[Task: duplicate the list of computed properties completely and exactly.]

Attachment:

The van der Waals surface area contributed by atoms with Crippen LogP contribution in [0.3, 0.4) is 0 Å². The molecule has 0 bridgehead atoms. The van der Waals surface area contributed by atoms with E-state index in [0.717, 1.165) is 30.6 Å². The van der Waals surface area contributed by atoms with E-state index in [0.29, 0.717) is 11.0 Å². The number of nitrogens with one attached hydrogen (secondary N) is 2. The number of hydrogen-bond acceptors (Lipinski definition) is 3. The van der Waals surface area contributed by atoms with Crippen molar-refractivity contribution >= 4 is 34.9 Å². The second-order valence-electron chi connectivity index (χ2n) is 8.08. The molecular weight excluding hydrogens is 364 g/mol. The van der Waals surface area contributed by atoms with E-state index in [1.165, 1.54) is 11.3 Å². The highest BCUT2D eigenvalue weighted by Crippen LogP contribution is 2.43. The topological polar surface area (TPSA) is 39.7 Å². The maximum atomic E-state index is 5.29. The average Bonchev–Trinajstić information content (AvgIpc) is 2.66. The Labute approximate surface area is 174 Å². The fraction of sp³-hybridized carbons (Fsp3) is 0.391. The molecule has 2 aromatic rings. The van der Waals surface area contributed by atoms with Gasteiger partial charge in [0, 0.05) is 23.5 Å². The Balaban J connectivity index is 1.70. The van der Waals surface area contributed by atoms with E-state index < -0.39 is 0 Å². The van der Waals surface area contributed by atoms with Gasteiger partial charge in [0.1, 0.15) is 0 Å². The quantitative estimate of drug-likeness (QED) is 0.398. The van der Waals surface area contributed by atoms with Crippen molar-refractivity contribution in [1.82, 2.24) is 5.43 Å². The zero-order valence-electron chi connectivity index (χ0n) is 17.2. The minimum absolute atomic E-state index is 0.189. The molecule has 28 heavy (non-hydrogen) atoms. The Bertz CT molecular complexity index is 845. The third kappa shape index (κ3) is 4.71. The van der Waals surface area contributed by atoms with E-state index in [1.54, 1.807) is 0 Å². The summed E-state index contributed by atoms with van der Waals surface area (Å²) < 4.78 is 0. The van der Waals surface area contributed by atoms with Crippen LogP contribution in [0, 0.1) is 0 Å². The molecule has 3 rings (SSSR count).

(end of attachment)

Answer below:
The van der Waals surface area contributed by atoms with Crippen LogP contribution in [0.3, 0.4) is 0 Å². The molecule has 0 bridgehead atoms. The van der Waals surface area contributed by atoms with E-state index in [0.717, 1.165) is 30.6 Å². The van der Waals surface area contributed by atoms with E-state index in [0.29, 0.717) is 11.0 Å². The number of nitrogens with one attached hydrogen (secondary N) is 2. The number of hydrogen-bond acceptors (Lipinski definition) is 3. The van der Waals surface area contributed by atoms with Crippen molar-refractivity contribution >= 4 is 34.9 Å². The second-order valence-electron chi connectivity index (χ2n) is 8.08. The molecular weight excluding hydrogens is 364 g/mol. The van der Waals surface area contributed by atoms with E-state index in [1.165, 1.54) is 11.3 Å². The highest BCUT2D eigenvalue weighted by Crippen LogP contribution is 2.43. The topological polar surface area (TPSA) is 39.7 Å². The maximum atomic E-state index is 5.29. The average Bonchev–Trinajstić information content (AvgIpc) is 2.66. The Labute approximate surface area is 174 Å². The fraction of sp³-hybridized carbons (Fsp3) is 0.391. The molecule has 2 aromatic rings. The van der Waals surface area contributed by atoms with Gasteiger partial charge in [0, 0.05) is 23.5 Å². The Balaban J connectivity index is 1.70. The van der Waals surface area contributed by atoms with E-state index < -0.39 is 0 Å². The van der Waals surface area contributed by atoms with Gasteiger partial charge in [0.1, 0.15) is 0 Å². The quantitative estimate of drug-likeness (QED) is 0.398. The van der Waals surface area contributed by atoms with Crippen molar-refractivity contribution in [1.82, 2.24) is 5.43 Å². The zero-order valence-electron chi connectivity index (χ0n) is 17.2. The minimum absolute atomic E-state index is 0.189. The molecule has 28 heavy (non-hydrogen) atoms. The Bertz CT molecular complexity index is 845. The third kappa shape index (κ3) is 4.71. The van der Waals surface area contributed by atoms with E-state index in [1.54, 1.807) is 0 Å². The summed E-state index contributed by atoms with van der Waals surface area (Å²) < 4.78 is 0. The van der Waals surface area contributed by atoms with Crippen LogP contribution in [0, 0.1) is 0 Å². The molecule has 3 rings (SSSR count).